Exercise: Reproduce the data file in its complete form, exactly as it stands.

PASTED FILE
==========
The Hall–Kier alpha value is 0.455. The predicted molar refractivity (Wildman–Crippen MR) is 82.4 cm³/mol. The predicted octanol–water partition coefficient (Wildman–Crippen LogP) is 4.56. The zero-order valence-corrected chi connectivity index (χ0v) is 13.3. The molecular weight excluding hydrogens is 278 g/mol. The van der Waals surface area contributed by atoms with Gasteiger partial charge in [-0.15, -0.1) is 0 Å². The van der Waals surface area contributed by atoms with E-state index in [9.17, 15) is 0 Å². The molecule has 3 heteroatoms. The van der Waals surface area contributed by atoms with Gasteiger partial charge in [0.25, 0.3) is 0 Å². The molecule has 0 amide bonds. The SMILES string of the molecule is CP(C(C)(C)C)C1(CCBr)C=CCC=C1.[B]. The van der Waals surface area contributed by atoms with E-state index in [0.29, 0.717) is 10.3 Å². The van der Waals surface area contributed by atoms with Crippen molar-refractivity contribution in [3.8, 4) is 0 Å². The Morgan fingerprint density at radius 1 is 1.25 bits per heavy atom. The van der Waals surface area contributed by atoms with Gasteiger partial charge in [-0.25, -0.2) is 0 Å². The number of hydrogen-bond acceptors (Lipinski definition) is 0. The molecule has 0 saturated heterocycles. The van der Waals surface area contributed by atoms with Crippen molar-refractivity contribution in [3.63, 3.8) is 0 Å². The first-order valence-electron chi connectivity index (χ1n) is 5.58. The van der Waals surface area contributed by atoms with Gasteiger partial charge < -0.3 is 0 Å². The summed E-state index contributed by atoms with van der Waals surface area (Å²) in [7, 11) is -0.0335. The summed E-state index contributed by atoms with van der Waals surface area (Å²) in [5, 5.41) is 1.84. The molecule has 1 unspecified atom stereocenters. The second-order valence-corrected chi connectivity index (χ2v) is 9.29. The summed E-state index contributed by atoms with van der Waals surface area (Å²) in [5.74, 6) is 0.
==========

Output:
The Hall–Kier alpha value is 0.455. The predicted molar refractivity (Wildman–Crippen MR) is 82.4 cm³/mol. The predicted octanol–water partition coefficient (Wildman–Crippen LogP) is 4.56. The zero-order valence-corrected chi connectivity index (χ0v) is 13.3. The molecular weight excluding hydrogens is 278 g/mol. The van der Waals surface area contributed by atoms with Gasteiger partial charge in [-0.15, -0.1) is 0 Å². The van der Waals surface area contributed by atoms with E-state index in [9.17, 15) is 0 Å². The molecule has 3 heteroatoms. The van der Waals surface area contributed by atoms with Gasteiger partial charge in [0.25, 0.3) is 0 Å². The molecule has 0 amide bonds. The SMILES string of the molecule is CP(C(C)(C)C)C1(CCBr)C=CCC=C1.[B]. The van der Waals surface area contributed by atoms with E-state index in [0.29, 0.717) is 10.3 Å². The van der Waals surface area contributed by atoms with Crippen molar-refractivity contribution in [3.8, 4) is 0 Å². The Morgan fingerprint density at radius 1 is 1.25 bits per heavy atom. The van der Waals surface area contributed by atoms with Gasteiger partial charge in [-0.25, -0.2) is 0 Å². The number of hydrogen-bond acceptors (Lipinski definition) is 0. The molecule has 0 saturated heterocycles. The van der Waals surface area contributed by atoms with Crippen molar-refractivity contribution in [3.63, 3.8) is 0 Å². The first-order valence-electron chi connectivity index (χ1n) is 5.58. The van der Waals surface area contributed by atoms with Gasteiger partial charge < -0.3 is 0 Å². The summed E-state index contributed by atoms with van der Waals surface area (Å²) in [7, 11) is -0.0335. The summed E-state index contributed by atoms with van der Waals surface area (Å²) in [5, 5.41) is 1.84. The molecule has 1 unspecified atom stereocenters. The second-order valence-corrected chi connectivity index (χ2v) is 9.29. The summed E-state index contributed by atoms with van der Waals surface area (Å²) in [5.74, 6) is 0.